Four stone plaques, leaning against a wall of basalt rock, stand in a lovely Jewish National Fund picnic and recreation area at the entrance to Kibbutz Ein Zivan (at the intersection of Highways 91 and 98). Inscribed on the plaques are the names of 35 fallen soldiers from the 134th squadron which fought Syrians and Iraqis in the first weeks of the Yom Kippur War. Cedars, generally a symbol of courage, were planted here to express the continuity of life; a bench thoughtfully placed nearby offers the opportunity for quiet contemplation. Follow a path through a field to reach a tank pointed directly at Syria. Climb onto the platform, part of a Syrian army base, for a great view of the region.


7. Brigade 679 is an army reservist division that was established in the early 1970s. Called up at the beginning of the Yom Kippur War after the Syrian army invaded the Golan Heights, the brigade inflicted heavy casualties on the enemy. 
A striking monument to fallen brigade soldiers - constructed out of parts taken from damaged Syrian tanks - stands at the entrance to the Jewish National Fund's beautiful Fighters' Forest. To get there, look for a sign off Highway 91, south of Kibbutz Ortal and just north of Shipon Junction. 
Nearby, picnic tables are shaded by flourishing cedar and oak trees. Possibly the hawthorn trees, indigenous to Israel, will already be bearing delicious little apple-like fruit. Picnic tables are wheelchair accessible.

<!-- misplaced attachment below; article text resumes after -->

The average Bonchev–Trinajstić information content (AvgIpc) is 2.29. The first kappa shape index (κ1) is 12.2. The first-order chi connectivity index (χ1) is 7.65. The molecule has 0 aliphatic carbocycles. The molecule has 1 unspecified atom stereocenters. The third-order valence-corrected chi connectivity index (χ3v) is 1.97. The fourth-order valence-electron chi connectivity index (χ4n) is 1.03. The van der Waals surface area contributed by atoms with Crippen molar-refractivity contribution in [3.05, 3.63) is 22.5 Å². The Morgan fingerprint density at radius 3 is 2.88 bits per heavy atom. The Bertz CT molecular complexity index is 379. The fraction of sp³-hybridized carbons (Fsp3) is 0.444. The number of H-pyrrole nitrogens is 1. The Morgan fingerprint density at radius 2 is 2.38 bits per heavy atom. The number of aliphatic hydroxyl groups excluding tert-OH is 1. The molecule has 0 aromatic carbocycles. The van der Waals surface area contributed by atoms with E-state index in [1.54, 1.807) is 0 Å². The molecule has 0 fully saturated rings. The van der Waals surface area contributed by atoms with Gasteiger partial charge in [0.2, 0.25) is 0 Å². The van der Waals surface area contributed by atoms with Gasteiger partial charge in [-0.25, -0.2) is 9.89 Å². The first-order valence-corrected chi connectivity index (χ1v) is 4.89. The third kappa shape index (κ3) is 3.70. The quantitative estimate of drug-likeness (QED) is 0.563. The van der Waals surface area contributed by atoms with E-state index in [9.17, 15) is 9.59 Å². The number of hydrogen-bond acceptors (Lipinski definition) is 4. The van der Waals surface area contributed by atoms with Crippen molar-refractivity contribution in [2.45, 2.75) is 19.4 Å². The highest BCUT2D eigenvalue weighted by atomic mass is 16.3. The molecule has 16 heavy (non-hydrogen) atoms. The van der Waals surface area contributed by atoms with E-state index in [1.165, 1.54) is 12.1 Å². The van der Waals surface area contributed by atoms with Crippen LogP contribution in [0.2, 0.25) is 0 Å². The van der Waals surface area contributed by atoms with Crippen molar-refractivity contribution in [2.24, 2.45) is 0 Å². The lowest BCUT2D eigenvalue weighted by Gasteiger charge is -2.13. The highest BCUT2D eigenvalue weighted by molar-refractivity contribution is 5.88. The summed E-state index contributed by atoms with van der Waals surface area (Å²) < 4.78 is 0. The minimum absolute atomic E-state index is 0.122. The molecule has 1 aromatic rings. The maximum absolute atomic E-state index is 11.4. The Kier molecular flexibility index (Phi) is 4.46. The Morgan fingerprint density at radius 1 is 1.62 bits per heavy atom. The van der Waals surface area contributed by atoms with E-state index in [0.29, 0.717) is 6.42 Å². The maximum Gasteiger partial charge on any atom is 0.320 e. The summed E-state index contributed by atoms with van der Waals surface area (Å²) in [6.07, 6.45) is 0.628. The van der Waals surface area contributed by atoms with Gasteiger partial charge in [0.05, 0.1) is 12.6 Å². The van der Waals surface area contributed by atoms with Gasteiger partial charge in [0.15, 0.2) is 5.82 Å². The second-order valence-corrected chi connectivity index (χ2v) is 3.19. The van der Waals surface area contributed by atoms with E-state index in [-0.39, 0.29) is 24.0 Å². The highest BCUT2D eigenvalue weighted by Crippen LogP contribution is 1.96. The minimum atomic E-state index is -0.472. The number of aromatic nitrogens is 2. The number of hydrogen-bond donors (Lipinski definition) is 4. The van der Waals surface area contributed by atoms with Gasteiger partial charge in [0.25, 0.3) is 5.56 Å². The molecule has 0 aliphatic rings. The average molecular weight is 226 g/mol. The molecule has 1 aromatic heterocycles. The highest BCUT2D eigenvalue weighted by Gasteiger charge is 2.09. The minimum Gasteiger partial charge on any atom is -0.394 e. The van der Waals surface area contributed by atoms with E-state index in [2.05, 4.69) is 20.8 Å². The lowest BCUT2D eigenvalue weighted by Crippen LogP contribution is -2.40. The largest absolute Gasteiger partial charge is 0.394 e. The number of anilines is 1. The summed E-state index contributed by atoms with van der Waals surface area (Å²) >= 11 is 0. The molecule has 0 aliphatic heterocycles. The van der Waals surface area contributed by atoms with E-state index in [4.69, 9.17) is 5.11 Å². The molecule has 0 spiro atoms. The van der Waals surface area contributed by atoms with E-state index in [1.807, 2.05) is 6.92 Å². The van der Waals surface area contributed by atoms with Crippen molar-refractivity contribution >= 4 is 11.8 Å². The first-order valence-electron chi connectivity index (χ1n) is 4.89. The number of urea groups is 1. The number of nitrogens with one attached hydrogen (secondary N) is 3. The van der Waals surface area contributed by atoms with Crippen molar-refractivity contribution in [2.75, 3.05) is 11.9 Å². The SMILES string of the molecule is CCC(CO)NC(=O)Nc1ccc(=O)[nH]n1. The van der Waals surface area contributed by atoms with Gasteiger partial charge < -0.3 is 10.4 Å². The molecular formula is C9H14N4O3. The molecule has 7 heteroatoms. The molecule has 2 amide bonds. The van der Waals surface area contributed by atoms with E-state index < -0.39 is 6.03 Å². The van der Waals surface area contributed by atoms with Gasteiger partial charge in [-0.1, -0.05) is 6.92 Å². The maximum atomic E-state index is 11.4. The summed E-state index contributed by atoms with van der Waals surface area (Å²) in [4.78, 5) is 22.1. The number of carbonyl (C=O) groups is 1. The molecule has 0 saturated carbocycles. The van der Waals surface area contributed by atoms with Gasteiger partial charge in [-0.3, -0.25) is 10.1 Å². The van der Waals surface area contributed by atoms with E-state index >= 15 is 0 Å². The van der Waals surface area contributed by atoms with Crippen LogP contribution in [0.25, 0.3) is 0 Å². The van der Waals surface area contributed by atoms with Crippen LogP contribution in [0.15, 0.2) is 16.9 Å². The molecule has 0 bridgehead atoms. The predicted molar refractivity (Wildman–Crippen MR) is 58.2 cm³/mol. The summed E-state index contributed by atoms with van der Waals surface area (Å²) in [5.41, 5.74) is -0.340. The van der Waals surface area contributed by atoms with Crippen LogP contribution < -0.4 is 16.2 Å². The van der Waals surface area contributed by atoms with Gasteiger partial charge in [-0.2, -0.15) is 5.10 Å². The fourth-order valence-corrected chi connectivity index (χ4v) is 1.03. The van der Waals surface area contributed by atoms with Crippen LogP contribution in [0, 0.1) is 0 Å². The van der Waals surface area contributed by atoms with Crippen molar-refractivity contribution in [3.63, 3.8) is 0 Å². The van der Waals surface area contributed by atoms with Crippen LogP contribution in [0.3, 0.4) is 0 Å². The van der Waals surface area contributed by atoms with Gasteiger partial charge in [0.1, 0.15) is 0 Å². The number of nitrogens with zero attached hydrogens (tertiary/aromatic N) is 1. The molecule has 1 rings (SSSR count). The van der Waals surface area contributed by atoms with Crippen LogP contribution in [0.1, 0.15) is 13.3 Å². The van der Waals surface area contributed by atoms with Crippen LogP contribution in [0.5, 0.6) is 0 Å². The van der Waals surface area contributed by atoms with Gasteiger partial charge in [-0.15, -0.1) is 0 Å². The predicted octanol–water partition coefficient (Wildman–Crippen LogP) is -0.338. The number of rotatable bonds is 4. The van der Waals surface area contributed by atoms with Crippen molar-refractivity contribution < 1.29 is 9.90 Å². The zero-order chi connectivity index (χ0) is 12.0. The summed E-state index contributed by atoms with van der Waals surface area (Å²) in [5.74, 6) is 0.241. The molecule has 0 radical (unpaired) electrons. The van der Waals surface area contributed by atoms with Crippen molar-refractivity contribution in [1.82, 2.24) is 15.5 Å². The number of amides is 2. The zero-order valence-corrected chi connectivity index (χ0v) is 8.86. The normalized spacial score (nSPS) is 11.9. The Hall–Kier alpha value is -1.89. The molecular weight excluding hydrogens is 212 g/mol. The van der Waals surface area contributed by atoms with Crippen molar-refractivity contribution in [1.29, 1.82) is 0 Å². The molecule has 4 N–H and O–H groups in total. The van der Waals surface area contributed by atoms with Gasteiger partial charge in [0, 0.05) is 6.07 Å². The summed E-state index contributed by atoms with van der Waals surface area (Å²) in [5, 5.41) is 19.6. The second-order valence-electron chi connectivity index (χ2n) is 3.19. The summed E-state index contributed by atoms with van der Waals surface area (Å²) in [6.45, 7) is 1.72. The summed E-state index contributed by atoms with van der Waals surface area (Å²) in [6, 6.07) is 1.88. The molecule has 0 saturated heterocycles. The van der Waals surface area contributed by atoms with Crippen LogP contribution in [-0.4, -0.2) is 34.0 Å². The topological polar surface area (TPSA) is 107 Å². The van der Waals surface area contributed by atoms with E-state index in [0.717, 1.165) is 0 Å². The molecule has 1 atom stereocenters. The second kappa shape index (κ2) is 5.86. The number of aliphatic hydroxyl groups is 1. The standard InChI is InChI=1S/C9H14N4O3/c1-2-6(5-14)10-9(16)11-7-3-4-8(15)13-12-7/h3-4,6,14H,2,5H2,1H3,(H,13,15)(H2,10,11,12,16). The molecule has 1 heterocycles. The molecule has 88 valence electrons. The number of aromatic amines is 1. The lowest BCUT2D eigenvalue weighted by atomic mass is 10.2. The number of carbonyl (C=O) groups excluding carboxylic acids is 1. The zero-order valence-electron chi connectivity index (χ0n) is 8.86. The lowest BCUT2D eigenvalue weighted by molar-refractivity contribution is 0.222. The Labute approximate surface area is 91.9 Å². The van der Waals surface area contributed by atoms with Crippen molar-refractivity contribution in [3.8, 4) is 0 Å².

8. A State of alert was declared along the border with Syria on March 16, 1962, and settlers headed for their shelters. For late that night, the IDF intended to hit the heavily fortified Syrian base of Nokave on the northern shore of Lake Kinneret, one of many outposts from which Syrian soldiers repeatedly attacked Israeli fishermen plying their trade. 
When reinforcements were needed, 19-year-old Golani soldier Ya'acov Dvir immediately volunteered. His halftrack ran over a mine, but Ya'acov wasn't hurt. As the action continued, he was asked to clear a minefield and, again, remained untouched. Nokave was taken by our troops, but as they began to move out they were shelled heavily by the Syrians on the Heights. When it was all over, Ya'acov had disappeared. 
A memorial now stands on the former Syrian base, about two and a half kilometers south of Kursi Junction. It commemorates eight soldiers from the Golani Brigade who fell in battle. The fate of Ya'acov Dvir remains unknown.

9. At the age of 18, Eran Shamir volunteered for a year of pre-army service as a guide at the Keshet Yonatan field school in Kibbutz Keshet (east of Katzrin and south of Keshet Junction on Highway 87).

An avid hiker, Eran was an earnest youth with a passionate love for this country, its nature, its history and its heritage. He had an affinity for every rock, flower, tree and animal in the Holy Land, knew the entire Bible by heart, and ignited his listeners' interest in military valor. The following year he became a paratrooper, served in a commando unit and soon became an officer. In 1997, at the age of 23, he was killed in Lebanon. 
Eran Shamir is remembered at Kibbutz Keshet with a scenic drive up a hill to a fantastic overlook. Signs (in Hebrew) describe the foliage on the hill and explain about its volcanic rock. 
Looking down from the peak, you can view the difference between the northern and southern Golan Heights: the northern part is characterized by ever higher volcanic hills, fertile ground for the region's famous apples and other fruit. The southern Golan features long fields of basalt rock - perfect for field crops. The reservoirs below, used for crop irrigation, fill with water from winter floods. Hang onto your hats: it's windy up here!